Annu. Rev. Astron. Astrophys. 1992. 30: 613-52
Copyright © 1992 by . All rights reserved

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3.2. Magnitude and Redshift Distributions

Counts of galaxies as a function of apparent magnitude, A(m), depend on the cosmological model, clustering characteristics, the luminosity function, and the mixture of galaxy types (meaning their intrinsic surface brightness profiles and their spectral energy distributions). The cosmological model enters via the volume element dV / dz and the luminosity distance dL at each redshift. If the evolution of the stellar population is specified in terms of look-back time, then the cosmological model enters in an additional way because it determines the conversion between look-back time and the measured redshift.

For a given apparent surface brightness, different physical radii are reached for galaxies at different redshifts. At high redshifts especially, the fraction of the light seen above the threshold may be very sensitive to observational details, such as the degree of image blur from seeing and other sources, depending on the shape of the intrinsic profile for each galaxy (Pritchet and Kline 1981). For this reason, it is of critical importance in a galaxy-count model to know the frequency distribution of galaxy intrinsic profile types. Since the visibility of distant galaxies depends on image profile and the spectral energy distribution, ideally a more general statistical distribution function than the luminosity function Phi(M) should be used, say Psi(M, color, surface brightness). Unfortunately, catalogues of nearby galaxies suitable for deriving Psi do not yet exist. The alternative is to adopt different functions for Phi (M) according to galaxy type.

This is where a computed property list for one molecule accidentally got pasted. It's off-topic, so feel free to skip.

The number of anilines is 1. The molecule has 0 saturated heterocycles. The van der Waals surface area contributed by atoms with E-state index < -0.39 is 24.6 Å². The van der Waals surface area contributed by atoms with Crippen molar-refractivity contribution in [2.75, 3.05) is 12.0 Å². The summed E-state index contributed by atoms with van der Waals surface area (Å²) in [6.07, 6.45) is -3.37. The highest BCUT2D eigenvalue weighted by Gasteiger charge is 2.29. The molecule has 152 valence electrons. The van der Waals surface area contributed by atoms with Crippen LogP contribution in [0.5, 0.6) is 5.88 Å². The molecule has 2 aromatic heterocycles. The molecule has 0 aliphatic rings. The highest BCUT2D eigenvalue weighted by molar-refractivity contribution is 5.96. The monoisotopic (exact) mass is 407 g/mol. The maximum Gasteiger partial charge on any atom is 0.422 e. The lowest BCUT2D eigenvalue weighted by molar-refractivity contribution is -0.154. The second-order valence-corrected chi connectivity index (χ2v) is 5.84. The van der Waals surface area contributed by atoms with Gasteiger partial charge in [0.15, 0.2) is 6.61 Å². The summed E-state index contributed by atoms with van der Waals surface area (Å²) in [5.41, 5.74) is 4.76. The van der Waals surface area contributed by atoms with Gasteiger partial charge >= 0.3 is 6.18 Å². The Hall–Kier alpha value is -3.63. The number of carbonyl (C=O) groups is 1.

3.2.1 SPECTRAL ENERGY DISTRIBUTIONS Knowledge of galaxy spectral energy distributions allows computation of their K-corrections, and ultimately of their redshifts. The mix of spectral types can be usefully considered a function of a single rest-frame color, since galaxy colors tend to be well correlated with each other. However, most models compute the space density as a function of morphological type instead of color, because of the availability of such data. This practice is unfortunate in a number of regards: the difficulty in assigning a meaningful average color to a morphological type; the imperfect agreement between the distributions of types for independent samples (or even between independent classifications for the same galaxy); and uncertainties inherent in the morphological classification procedure.

Most galaxy count models use only five or six galaxy types. This coarse grid of spectra can be traced back to Wells's (1972) large-aperture spectrophotometry of field galaxies. This set of data allowed K-corrections and colors as a function of redshift to be computed, for similar galaxies, once the spectra were suitably extrapolated to shorter and longer wavelengths (Wells's spectra covered only the range lambdalambda3500-5500). These spectra were first used by Brown and Tinsley (1974) and Pence (1976), and later by Coleman, Wu, and Weedman (1980) and Tinsley (1980). Subsequent models have followed implicitly the same procedure, for instance King and Ellis (1985), Guiderdoni and Rocca-Volmerange (1990), Yoshii and Peterson (1991), and Cole, Treyer, and Silk (1992).